Listing ID: 71233
Transportation company. Centrally located in Rhode Island. 17 years in business, loyal customer base. Owner retiring. Seller financing available to qualified buyer. Fully staffed, turn key. Owner operator or a solid investment.
Staff in place to grow the business. Current owner involvement is limited, looking to retire. New ownership, new energy put the time in to grow sales.
Current owner, is not doing any marketing to grow sales, Social media advertising.
New owner would have a solid existing customer base, to develop new customers.
Established for over 17 years.
- Asking Price: $250,000
- Cash Flow: N/A
- Gross Revenue: N/A
- EBITDA: N/A
- FF&E: N/A
- Inventory: N/A
- Inventory Included: N/A
- Established: 2004
- Property Owned or Leased:N/A
- Property Included:N/A
- Building Square Footage:N/A
- Lot Size:N/A
- Total Number of Employees:6
- Furniture, Fixtures and Equipment:N/A
The business was started in 2004, making the business 18 years old.
Why is the Current Owner Selling The Business?
There are all types of reasons individuals choose to sell companies. Nevertheless, the true reason and the one they tell you might be 2 completely different things. For instance, they may state "I have way too many other obligations" or "I am retiring". For numerous sellers, these reasons are valid. But also, for some, these might just be reasons to attempt to conceal the reality of altering demographics, increased competitors, recent decrease in revenues, or a range of other reasons. This is why it is very crucial that you not depend completely on a vendor's word, however rather, use the seller's answer together with your overall due diligence. This will repaint a much more sensible image of the business's present circumstance.
Existing Debts and Future Obligations
If the current business is in debt, which lots of businesses are, then you will need to consider this when valuating/preparing your offer. Many companies take out loans with the purpose of covering things like stock, payroll, accounts payable, etc. Bear in mind that occasionally this can suggest that profit margins are too small. Lots of businesses come under a revolving door of taking on debt as a way to pay back various other loans. Along with debts, there may also be future commitments to take into consideration. There might be an outstanding lease on equipment or the structure where the business resides. The business may have existing contracts with suppliers that have to be met or might lead to fines if canceled early.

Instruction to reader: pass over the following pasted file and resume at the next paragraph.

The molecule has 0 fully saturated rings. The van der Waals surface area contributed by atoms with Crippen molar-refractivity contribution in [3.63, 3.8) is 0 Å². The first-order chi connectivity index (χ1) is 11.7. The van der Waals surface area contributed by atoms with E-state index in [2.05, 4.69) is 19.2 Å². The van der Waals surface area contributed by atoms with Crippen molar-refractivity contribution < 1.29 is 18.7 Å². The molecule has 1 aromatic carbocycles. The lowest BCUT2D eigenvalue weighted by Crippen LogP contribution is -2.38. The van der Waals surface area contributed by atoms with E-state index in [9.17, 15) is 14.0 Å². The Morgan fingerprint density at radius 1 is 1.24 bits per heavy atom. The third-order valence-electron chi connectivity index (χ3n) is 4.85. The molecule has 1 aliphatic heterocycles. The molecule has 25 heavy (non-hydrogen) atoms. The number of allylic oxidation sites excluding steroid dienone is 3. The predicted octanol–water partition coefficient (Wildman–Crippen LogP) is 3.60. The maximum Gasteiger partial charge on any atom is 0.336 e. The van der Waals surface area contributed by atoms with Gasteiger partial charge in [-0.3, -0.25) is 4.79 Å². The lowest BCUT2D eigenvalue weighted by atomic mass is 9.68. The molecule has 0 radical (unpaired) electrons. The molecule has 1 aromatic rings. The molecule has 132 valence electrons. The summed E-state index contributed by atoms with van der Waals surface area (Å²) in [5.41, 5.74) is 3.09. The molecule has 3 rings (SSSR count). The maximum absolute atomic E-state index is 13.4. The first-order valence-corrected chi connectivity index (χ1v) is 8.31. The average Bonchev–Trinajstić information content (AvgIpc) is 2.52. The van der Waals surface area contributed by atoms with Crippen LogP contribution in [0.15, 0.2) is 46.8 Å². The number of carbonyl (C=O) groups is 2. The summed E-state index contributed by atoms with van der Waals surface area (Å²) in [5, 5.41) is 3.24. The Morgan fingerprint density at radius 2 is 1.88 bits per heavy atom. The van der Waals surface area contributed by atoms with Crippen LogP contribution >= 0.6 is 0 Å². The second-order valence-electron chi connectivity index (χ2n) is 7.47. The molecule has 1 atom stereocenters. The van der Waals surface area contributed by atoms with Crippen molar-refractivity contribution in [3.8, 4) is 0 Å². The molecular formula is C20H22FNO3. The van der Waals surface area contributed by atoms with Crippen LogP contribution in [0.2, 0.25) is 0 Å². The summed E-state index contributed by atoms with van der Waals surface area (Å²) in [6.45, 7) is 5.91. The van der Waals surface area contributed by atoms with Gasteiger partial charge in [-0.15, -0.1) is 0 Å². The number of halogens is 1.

Understanding the Customer Base, Competition and Area Demographics
Just how do companies in the location bring in new consumers? Often times, companies have repeat clients, which create the core of their daily revenues. Particular factors such as new competitors sprouting up around the location, road construction, and employee turn over can influence repeat consumers and also negatively impact future earnings. One important point to consider is the location of the business. Is it in a very trafficked shopping mall, or is it hidden from the main road? Obviously, the more people that see the business on a regular basis, the better the chance to develop a returning client base. A last idea is the general area demographics. Is the business located in a largely populated city, or is it located on the outskirts of town? Just how might the local typical home earnings influence future earnings prospects?